Investigating the effects of renewable energy utilization towards the economic growth of Sri Lanka: A structural equation modelling approach

Chamila H. Dasanayaka, Yasith S. Perera, Chamil Abeykoon

Research output: Contribution to journalArticlepeer-review


With the rapid depletion of natural resources and increased environmental pollution, nations across the world are in a desperate need of achieving the common goal of sustainable development. Combustion of fossil fuels along with other human activities over the past few decades have resulted in increased greenhouse gas emissions leading to the climate change and the multi-scale pollution of land, air and water that the world is experiencing today. Hence, the focus has now been shifted towards the sustainable and renewable energy sources while prompting a circular economy. Being one of the island nations of South Asia, Sri Lanka has also aligned the country's economic strategies with the global trends and aims to be a 100% sustainable energy dependent nation by 2050. Consequently, there has been a gradual rise in the renewable energy establishments in the country over the past two decades. This study aims to analyze the influence of these establishments on the economic growth of the country, using a structural equation modelling approach. A conceptual model was formulated to represent the relationships between the renewable energy consumption and the key economic indicators, and also a path analysis was carried out to explore the relationships among the variables. The fit of the conceptual model to the secondary data collected related to the economic and energy indicators was established using a number of statistical fit indices such as the Chi-square, absolute fit indices and the root mean square error of approximation. The results indicate that there is no significant direct effect of the renewable energy consumption on the GDP of Sri Lanka yet, but there is an indirect positive effect through capital formation and also an indirect negative effect through trade balance. Hence, it is clear that renewable energy establishments have to be promoted through incentives/policies that lead to capital accumulation via increased renewable energy consumption. Moreover, the analysis and the findings presented in this study can be related and are applicable to many of the emerging economies across the globe.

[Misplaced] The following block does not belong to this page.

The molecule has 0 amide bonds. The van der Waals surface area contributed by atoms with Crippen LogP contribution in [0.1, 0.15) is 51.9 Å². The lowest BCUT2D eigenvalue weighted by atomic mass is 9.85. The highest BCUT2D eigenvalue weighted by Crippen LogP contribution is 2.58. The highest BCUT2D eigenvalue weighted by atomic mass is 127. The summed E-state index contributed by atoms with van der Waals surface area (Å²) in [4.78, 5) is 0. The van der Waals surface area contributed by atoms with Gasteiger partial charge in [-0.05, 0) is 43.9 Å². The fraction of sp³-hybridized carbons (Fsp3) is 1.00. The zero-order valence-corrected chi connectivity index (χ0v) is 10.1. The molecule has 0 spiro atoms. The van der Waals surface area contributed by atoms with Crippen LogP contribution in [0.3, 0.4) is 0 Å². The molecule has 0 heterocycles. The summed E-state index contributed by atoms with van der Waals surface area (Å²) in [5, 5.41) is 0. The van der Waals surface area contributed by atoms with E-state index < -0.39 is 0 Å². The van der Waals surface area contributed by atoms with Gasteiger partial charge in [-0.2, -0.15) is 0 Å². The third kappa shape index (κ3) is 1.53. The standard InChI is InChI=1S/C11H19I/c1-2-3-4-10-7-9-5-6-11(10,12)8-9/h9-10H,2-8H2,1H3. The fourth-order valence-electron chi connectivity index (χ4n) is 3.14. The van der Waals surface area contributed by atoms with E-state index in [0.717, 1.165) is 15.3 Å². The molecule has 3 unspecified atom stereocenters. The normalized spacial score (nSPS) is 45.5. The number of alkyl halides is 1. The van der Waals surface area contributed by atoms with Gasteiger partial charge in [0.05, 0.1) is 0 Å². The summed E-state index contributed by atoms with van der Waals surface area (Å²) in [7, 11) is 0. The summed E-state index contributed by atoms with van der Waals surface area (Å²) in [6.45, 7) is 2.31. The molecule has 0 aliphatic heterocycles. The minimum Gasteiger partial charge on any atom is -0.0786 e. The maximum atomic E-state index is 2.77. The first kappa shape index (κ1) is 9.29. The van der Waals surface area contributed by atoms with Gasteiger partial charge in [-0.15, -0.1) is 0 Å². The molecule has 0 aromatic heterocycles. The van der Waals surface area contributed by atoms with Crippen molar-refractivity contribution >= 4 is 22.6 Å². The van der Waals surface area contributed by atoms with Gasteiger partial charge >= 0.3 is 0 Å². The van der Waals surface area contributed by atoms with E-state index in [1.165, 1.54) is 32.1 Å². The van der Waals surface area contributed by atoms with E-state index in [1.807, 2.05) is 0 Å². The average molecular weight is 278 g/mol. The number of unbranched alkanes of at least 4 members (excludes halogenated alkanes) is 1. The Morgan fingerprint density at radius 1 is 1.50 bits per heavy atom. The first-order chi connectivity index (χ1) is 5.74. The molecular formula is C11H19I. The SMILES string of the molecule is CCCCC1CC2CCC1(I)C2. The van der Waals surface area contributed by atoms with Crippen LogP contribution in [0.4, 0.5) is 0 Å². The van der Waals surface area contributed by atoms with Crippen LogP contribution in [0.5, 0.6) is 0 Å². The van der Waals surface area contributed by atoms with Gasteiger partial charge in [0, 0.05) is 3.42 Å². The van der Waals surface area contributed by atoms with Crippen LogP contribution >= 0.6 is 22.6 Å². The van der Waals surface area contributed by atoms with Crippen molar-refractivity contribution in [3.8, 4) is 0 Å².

Original languageEnglish
Article number100377
JournalCleaner Engineering and Technology
Early online date28 Dec 2021
Publication statusPublished - 1 Feb 2022


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